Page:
My friend Gary Yost is a filmmaker, photographer, software developer, and lover of the natural world with a very unique blend of artistic and technical talents. His current passion project involves pulling footage from a network of remote cameras and turning it into something quite remarkable. But I’m going to let him explain it in his own words: everything that follows was written by Gary (with some light edits by me, so any typos or grammatical errors are my doing). -Mark
This article describes a technique for creating high-quality time-lapse videos by using a networked remote surveillance camera system. Built with tens of millions of dollars in infrastructure, this network was originally developed to assist in firespotting and firefighting efforts.
This artistic usage is not a purpose for which the network was intended, but anyone can do this with After Effects, Topaz Video Enhance AI, a couple of After Effects plugins and a fair amount of computer horsepower. It opens up a new world of nature/climate media content creation and you never have to leave your home or studio.
This image data is ephemeral: it’s not stored and if you miss it you’re SOL. So a big part of it is understanding the meteorology of the various regions of the West and this connects you more deeply with nature. There’s a feeling of exhilaration…of being “on the hunt” and when I see an interesting weather pattern developing, I’ll make a note of it and return to that location a few times over the next half hour or so. The optimal period to capture each shot is 1 hour, so if you wait more than 20-30 minutes you’ve lost the opportunity.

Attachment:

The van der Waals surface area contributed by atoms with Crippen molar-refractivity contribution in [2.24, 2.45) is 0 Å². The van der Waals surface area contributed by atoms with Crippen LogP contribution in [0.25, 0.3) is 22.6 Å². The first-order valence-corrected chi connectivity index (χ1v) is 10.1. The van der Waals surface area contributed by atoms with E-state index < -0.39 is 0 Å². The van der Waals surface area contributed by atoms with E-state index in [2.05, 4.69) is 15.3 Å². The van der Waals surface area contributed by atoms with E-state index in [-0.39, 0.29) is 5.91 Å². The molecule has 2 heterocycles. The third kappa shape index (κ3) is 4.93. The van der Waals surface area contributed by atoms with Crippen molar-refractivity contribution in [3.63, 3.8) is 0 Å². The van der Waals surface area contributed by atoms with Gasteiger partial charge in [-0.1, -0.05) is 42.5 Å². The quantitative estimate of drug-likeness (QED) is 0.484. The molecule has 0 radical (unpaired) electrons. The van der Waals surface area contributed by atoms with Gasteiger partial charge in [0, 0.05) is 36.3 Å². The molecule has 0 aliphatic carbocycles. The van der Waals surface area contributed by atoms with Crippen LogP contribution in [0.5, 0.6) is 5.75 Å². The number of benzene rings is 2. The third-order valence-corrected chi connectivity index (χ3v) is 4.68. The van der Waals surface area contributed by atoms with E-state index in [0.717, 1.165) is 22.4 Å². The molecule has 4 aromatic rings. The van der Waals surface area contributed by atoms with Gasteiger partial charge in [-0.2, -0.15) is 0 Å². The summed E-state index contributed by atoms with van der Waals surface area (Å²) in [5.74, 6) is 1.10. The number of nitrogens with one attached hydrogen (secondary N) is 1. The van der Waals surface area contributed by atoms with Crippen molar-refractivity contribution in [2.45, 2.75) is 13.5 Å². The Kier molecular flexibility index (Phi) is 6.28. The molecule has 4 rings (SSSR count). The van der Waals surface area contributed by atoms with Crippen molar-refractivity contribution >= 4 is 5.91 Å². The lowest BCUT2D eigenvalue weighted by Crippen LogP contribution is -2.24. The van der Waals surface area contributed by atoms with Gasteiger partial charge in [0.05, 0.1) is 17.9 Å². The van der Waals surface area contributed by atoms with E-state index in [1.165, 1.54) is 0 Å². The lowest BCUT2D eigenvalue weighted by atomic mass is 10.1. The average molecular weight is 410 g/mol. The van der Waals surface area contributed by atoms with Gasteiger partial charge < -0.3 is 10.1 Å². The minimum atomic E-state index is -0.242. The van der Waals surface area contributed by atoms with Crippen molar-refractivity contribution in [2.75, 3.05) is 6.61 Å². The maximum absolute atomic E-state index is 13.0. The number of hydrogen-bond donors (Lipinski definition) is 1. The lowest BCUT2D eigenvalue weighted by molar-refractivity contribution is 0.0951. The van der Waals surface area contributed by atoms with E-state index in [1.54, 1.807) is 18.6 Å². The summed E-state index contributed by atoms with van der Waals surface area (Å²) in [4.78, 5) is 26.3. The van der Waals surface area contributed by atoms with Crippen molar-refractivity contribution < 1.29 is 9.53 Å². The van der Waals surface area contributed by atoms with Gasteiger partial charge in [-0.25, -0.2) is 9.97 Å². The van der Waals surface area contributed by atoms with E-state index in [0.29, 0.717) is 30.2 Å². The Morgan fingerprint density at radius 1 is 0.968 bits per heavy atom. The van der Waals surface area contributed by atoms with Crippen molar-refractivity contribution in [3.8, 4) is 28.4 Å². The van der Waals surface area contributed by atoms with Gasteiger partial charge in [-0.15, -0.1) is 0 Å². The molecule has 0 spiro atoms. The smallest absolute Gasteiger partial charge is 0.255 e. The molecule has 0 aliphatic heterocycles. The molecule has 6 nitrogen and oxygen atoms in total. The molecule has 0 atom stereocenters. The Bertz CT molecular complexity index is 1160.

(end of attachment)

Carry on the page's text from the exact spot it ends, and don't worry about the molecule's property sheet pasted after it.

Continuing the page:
In some ways it’s like having a team of 700 videographers always ready to shoot in the most remote locations, 24 hours a day. In other ways it’s more intimate than that because you know that nobody’s there and you’re “lurking” in a place where no person actually is.
It’s an infinite source of time-lapse material, especially during the winter months when the weather is interesting. Without that, the landscapes are just a blank canvas (to me, anyway). And during fire season, the imagery can be truly terrifying.
It all started with a group of kids (self-named “Forest Guards”) tackling the problem of climate catastrophe back in 2008. Their idea was to create a network of crowd-sourced fire lookout towers throughout the west so everyone could become fire spotters.